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A phenomenographic approach to the meaning of death: A Chinese perspective

By Shu Ching Yang, Shih-Fen Chen

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Investigated qualitative and quantitative differences in Chinese children's concepts of death, as reflected in their drawings, and analyzes this conceptual development as it related to background variables (gender, age, religious belief,and health status). 239 children (aged 8-16 yrs) in 6 grade groups were recruited from primary and junior high school. Ss were asked to draw their impression of the word "death" and to give a verbal commentary of what they had drawn. The drawings were analyzed using a phenomenographic method and assigned to 1 of 3 superordinate and 12 subordinate qualitative categories. Results indicate that metaphysical and biological death concepts dominated while psychological death concepts were depicted least. Consistent with previous studies of the development of concepts of death in children, biological death concepts were most common for the younger age groups, and metaphysical death concepts were found predominately in the older age groups. Chi-square analysis revealed no significant differences among death concept categories as a function of the participants' gender, health status, religious belief, funeral attendance, or prior death of relatives or pets. The results are interpreted as providing a unique window on death concepts among Chinese children. (PsycINFO Database Record (c) 2010 APA, all rights reserved)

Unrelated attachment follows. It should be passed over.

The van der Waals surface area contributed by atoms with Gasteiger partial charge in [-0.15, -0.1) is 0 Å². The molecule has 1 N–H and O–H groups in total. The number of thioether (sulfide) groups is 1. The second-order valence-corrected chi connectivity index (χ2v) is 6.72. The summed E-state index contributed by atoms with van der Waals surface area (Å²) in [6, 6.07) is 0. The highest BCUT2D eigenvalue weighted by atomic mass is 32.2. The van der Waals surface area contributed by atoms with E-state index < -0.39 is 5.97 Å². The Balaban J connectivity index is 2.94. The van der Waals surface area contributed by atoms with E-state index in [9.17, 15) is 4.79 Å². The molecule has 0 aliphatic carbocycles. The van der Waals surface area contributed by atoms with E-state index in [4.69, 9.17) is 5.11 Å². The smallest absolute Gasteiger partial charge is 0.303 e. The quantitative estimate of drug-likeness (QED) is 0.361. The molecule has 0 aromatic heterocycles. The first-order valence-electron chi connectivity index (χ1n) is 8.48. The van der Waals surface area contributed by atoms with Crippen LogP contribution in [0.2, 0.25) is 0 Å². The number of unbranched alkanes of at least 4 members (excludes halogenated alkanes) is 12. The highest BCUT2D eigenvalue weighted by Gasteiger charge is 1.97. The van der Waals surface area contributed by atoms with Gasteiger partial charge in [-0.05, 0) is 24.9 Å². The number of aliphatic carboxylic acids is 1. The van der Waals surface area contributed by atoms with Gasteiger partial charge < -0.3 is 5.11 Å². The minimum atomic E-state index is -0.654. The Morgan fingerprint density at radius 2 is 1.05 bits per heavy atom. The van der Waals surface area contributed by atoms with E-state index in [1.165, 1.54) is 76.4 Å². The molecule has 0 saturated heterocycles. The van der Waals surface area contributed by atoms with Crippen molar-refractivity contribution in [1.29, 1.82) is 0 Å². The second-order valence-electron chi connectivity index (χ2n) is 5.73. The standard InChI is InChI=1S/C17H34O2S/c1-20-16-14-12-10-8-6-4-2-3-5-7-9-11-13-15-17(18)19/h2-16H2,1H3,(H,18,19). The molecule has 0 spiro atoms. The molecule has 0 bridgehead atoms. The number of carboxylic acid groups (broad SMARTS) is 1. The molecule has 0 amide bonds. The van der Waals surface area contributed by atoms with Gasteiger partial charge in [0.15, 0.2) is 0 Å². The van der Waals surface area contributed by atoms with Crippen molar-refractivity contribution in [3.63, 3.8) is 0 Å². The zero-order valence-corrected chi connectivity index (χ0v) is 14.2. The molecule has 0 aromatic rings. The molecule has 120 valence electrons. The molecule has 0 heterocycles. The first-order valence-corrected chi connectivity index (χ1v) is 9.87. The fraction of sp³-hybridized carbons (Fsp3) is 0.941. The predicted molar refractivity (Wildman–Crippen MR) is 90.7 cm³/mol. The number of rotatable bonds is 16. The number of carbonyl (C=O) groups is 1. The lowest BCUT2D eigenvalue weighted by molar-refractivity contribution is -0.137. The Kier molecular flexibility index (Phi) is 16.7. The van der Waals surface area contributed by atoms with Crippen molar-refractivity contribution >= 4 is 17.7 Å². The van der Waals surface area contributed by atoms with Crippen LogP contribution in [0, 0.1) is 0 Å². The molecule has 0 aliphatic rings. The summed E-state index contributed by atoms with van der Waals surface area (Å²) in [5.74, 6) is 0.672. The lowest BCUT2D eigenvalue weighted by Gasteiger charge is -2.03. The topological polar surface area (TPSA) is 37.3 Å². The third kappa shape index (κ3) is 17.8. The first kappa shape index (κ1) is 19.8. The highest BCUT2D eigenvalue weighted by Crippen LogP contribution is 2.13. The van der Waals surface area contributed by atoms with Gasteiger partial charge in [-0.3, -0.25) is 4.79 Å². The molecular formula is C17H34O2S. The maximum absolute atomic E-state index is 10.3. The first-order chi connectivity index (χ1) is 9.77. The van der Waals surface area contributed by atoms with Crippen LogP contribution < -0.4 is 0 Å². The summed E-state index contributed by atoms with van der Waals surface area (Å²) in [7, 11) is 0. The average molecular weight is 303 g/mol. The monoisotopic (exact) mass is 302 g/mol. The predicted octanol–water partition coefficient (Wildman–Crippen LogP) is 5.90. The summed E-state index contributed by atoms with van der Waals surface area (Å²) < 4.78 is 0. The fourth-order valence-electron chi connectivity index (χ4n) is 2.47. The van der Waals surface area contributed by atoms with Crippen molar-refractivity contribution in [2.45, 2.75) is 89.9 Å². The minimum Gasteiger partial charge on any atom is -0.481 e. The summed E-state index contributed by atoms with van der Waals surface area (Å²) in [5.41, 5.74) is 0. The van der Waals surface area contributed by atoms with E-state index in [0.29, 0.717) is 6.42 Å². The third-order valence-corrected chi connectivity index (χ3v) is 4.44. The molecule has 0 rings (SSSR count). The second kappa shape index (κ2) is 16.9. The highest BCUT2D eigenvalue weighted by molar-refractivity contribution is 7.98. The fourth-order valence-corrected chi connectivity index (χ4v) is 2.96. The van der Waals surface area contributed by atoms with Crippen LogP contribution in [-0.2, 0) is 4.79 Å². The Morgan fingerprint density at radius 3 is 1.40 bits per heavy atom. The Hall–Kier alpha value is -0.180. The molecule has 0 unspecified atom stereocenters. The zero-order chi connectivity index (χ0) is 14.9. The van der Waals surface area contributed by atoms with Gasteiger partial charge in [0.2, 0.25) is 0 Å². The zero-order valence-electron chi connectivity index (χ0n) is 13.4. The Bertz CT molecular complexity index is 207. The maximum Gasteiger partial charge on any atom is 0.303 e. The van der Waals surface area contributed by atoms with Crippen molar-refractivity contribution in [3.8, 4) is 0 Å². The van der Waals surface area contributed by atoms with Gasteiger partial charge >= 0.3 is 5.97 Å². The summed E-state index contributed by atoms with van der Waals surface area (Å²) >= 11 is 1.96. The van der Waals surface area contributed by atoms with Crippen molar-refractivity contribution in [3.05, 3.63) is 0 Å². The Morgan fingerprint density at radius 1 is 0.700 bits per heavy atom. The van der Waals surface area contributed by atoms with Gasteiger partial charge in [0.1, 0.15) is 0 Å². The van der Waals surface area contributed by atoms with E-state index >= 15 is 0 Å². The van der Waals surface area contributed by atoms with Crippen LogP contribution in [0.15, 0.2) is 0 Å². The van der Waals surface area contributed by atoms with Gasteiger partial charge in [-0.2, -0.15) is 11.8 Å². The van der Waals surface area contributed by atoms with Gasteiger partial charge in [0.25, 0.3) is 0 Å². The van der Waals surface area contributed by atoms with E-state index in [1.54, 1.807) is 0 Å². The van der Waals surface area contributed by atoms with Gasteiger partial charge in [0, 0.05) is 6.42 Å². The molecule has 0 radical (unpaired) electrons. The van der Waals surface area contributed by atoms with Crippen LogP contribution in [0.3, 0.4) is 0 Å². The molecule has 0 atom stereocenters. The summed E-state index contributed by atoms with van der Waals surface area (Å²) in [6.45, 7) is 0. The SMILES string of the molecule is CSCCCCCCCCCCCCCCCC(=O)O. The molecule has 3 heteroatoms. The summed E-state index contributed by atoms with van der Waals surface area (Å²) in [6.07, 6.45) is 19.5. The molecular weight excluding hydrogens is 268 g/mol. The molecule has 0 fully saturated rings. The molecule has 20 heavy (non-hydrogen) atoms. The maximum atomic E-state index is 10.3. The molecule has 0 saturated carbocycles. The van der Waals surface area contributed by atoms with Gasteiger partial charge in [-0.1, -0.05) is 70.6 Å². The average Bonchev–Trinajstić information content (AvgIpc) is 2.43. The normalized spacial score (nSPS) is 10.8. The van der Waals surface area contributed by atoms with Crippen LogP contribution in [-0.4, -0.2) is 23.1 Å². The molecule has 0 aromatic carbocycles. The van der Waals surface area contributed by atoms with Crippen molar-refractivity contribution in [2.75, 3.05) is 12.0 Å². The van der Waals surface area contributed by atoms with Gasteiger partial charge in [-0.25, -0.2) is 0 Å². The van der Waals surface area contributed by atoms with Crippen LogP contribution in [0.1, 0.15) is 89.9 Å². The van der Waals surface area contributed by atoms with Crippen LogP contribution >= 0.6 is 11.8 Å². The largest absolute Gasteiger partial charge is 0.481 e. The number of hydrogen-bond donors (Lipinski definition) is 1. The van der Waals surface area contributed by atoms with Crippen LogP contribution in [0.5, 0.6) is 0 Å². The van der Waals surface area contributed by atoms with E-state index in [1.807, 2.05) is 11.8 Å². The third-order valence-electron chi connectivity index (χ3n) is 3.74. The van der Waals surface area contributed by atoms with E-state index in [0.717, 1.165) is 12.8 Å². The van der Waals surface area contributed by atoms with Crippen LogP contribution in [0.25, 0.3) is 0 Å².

Publication Title Death Studies
Volume 26
Issue 2
Pages 143-175
ISBN/ISSN 0748-11871091-7683
Publisher Taylor & Francis
DOI 10.1080/074811802753455253
Author Address Yang, Shu Ching, National Sun Yat-sen U, Graduate Inst of Education 70 Lien-hai Rd., Kaohsiung, Taiwan, R.O.C. 804,
Cite this work

Researchers should cite this work as follows:

  1. Age
  2. China
  3. Concepts
  4. Death
  5. Drawing
  6. Gender
  7. Health
  8. Health status
  9. Human sex differences
  10. peer-reviewed
  11. Phenomenological Research
  12. Religions
  1. peer-reviewed